Transitory moments in infant/toddler play: Agentic imagination

Avis Ridgway, Liang Li, Gloria Quinones

    Research output: Contribution to journalArticleResearchpeer-review


    Studying relationships in infant/toddler play, using visual narrative methodology to identify transitory moments, supports our current research on babies and toddlers. We use Vygotsky’s theorisation of play to understand children’s affective and intellectual aspirations in play. The theoretical discussion, using cultural-historical concepts, argues for identification of transitory moments as turning points for learning. Through examining transitory moments in screen capture snapshots from video, researchers illustrate the actual worlds of infant/toddler play where personal and collective meaning, and affect and resolution, are created and located. Our study of infant/toddler relationships in play reveals several transitory moments reflecting imaginative thought in action: agentic imagination. A case example from Long Day Care brings visual narrative together with a dialogue commentary to provide meaning of the playful circumstances in which babies’ and toddlers’ “affective incentives” (Vygotsky, this issue, p. 9) are realised and resolved in imaginary situations. This paper addresses a gap existing in pedagogical awareness of what transitory moments in play can mean for infant/toddler learning and development in early childhood education.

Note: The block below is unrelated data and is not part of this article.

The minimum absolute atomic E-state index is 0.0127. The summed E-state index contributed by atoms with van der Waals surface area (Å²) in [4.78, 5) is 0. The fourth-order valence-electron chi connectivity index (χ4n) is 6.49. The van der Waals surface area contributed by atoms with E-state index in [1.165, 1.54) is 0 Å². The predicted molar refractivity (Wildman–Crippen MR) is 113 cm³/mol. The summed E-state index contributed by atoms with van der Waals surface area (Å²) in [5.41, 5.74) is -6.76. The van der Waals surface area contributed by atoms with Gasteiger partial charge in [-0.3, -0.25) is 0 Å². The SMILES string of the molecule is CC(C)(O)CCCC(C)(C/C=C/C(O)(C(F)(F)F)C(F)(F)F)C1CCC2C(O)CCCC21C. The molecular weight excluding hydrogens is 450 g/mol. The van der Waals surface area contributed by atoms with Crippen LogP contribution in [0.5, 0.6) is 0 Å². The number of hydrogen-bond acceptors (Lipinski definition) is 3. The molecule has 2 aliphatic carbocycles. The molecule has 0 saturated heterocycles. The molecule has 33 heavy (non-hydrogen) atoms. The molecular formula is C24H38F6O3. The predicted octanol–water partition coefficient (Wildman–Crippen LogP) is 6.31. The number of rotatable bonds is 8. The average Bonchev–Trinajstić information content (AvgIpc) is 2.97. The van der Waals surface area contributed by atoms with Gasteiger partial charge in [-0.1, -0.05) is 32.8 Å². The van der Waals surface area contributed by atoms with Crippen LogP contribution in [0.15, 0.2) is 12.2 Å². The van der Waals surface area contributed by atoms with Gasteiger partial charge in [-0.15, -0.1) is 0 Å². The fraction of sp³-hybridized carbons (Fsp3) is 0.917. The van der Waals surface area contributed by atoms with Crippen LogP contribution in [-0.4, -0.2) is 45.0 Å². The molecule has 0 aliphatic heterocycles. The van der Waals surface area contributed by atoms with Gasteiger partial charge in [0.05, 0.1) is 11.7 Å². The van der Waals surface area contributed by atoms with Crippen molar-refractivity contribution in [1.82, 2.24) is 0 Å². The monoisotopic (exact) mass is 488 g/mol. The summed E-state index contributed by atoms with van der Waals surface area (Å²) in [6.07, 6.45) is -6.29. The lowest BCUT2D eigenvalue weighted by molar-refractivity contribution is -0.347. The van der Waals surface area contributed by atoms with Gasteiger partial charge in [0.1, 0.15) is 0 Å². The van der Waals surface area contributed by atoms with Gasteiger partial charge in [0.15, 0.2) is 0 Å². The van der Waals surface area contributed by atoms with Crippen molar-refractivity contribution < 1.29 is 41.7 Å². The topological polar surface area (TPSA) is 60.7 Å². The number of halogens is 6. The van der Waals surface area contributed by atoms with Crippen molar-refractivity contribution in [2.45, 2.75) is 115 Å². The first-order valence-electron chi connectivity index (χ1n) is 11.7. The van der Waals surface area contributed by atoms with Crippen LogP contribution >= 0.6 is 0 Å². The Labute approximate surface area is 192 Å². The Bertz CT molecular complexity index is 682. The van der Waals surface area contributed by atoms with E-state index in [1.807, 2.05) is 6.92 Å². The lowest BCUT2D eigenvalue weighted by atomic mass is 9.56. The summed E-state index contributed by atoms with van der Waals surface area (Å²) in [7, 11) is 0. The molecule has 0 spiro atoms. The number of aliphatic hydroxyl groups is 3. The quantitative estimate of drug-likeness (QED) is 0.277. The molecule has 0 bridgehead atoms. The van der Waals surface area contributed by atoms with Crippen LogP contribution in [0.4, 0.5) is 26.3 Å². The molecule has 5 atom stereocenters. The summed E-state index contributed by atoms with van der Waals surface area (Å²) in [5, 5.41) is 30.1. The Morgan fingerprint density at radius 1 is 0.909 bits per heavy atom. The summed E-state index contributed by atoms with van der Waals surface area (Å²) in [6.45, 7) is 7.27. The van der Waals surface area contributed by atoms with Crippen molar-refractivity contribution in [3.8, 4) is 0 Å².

Original languageEnglish
    Pages (from-to)91-110
    Number of pages20
    JournalInternational Research in Early Childhood Education
    Issue number2
    Publication statusPublished - 2016


    • Transitory moments
    • infant/toddler play
    • cultural-historical theory
    • visual narrative
    • agentic imagination
    • dialogue commentary

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